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Austin names first official dedicated to helping economically, culturally displaced residents

Luz Moreno-Lozano
Austin American-Statesman
Austin City Hall

Austin now has a city official dedicated to making sure residents who get priced out of their neighborhoods can seek help and remain in the place they call home. 

Nefertitti Jackmon, the former executive director of Six Square, a nonprofit that seeks to preserve the cultural legacy of Austin’s Black Cultural District, became the Housing and Planning Department's first community displacement prevention officer on Wednesday.

Jackmon began working for the city of Austin in October 2019 as the Housing and Planning Department began allocating resources to address community recommendations in the city's displacement mitigation strategy.

The strategy includes more than 300 recommendations to help stop residents from being forced to move and defines displacement in three ways: direct, indirect and cultural displacement.

  • Direct displacement is when residents can no longer afford to remain in their homes because of rising rent or property taxes, or are forced out to make way for new development.
  • Indirect displacement happens when there is a change in who is moving into the neighborhood as low-income residents move out, which can be tied to discrimination against low-income residents or city polices that change the character of the neighborhood.
  • Cultural displacement is when longtime residents no longer feel a sense of belonging, which includes, racial, ethnic, and economic connections. 

Since 2010, Austin’s total population grew by about 19%, according to U.S. census bureau data. The city is largely made up of white and Hispanic communities, while the Black and Asian populations remain a minority in the general population.   

Nefertitti Jackmon, who has worked with the city of Austin since 2019, was named its community displacement prevention officer on Wednesday.

More:Hispanic flight from Austin tied to affordability, gentrification, experts say

But the city’s Hispanic population growth has become sluggish, growing only 10% since 2010. That is outpaced by both its Black and Asian populations, which grew 20% and 70%, respectively. The Black population also traditionally has been the third-largest community. But for the first time in at least a decade, Austin’s Black population fell below the Asian population, becoming the fourth-largest.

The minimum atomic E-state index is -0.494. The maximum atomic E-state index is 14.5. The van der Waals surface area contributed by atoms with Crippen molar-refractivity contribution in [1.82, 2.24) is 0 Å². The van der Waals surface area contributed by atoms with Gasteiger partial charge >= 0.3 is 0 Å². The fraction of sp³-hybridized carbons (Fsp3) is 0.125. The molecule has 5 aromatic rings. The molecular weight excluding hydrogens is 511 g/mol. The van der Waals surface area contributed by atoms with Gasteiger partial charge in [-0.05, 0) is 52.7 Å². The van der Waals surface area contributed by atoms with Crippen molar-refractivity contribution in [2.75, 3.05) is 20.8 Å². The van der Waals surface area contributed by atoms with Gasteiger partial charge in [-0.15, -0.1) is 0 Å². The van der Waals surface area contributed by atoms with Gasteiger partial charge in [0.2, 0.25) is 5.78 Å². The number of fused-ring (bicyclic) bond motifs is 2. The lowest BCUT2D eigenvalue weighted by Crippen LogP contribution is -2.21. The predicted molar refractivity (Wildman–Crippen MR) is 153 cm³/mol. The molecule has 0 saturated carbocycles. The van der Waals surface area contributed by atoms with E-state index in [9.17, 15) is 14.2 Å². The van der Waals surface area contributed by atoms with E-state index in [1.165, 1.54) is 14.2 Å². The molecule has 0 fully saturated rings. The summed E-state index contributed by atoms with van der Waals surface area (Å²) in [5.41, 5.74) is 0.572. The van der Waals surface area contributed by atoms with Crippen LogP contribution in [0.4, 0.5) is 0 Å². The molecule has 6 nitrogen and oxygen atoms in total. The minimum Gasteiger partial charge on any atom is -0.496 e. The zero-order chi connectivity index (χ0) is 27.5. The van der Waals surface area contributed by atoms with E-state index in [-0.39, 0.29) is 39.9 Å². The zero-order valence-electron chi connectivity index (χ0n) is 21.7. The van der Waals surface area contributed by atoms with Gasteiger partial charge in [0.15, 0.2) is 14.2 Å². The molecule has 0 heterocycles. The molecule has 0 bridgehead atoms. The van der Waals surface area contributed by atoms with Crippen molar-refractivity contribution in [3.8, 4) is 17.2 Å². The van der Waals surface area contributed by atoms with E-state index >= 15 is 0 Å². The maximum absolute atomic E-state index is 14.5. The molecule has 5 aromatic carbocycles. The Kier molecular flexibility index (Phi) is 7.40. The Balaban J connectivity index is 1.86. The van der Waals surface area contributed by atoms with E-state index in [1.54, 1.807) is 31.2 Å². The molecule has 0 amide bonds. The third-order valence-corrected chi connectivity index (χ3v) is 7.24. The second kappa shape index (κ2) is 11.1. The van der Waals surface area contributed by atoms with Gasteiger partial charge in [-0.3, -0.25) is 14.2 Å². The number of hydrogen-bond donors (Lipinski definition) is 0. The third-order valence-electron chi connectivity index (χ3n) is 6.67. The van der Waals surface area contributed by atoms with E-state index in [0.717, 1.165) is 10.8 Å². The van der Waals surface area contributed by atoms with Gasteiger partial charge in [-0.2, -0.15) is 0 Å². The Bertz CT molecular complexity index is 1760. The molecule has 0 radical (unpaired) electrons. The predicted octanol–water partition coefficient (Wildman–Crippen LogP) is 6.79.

In a growing city like Austin, trends of low-income and minority residents continue to face an increased risk of residential displacement. And even though Austin’s overall population has grown in the last decade, populations that make up the low-income and communities of color have declined, which some local experts have tied to affordability and cultural connection.

Using community studies, reports and assessments, Jackmon will oversee and implement the recommended mitigation strategies that will improve access to affordable housing for communities vulnerable to displacement such as streamlining the affordable housing application process, connecting eligible residents with other services and assistance programs, and providing legal assistance for tenants facing eviction.  

According to the city, more than $300 million will be dedicated to anti-displacement funding over a 13-year span, which was approved by voters in November as part of Project Connect Proposition A. The use of Project Connect anti-displacement funding will be guided by the Project Connect Equity Tool, which is in development. 

Related:Austin’s Asian community outnumbers Black residents for first time, Census data show

“Jackmon, in her role as the city’s community displacement prevention officer, will be instrumental in working with other city leaders and community members, who have started the work to create the equity tool for Project Connect,” city officials said in a statement.

She will work under the city's housing and planning department led by Rosie Truelove. In this role Jackmon will have staff working directly under her on whatever program or policies that are happening, but city officials said the size and dynamic of how her staff will work is unknown still.

During the coronavirus pandemic, Jackmon worked with city officials to assign more than $50 million in tenant stabilization services, including the Relief for Emergency Needs for Tenants program.

City officials did not immediately respond to a request for a copy of her employment contract made under the Texas Public Information Act.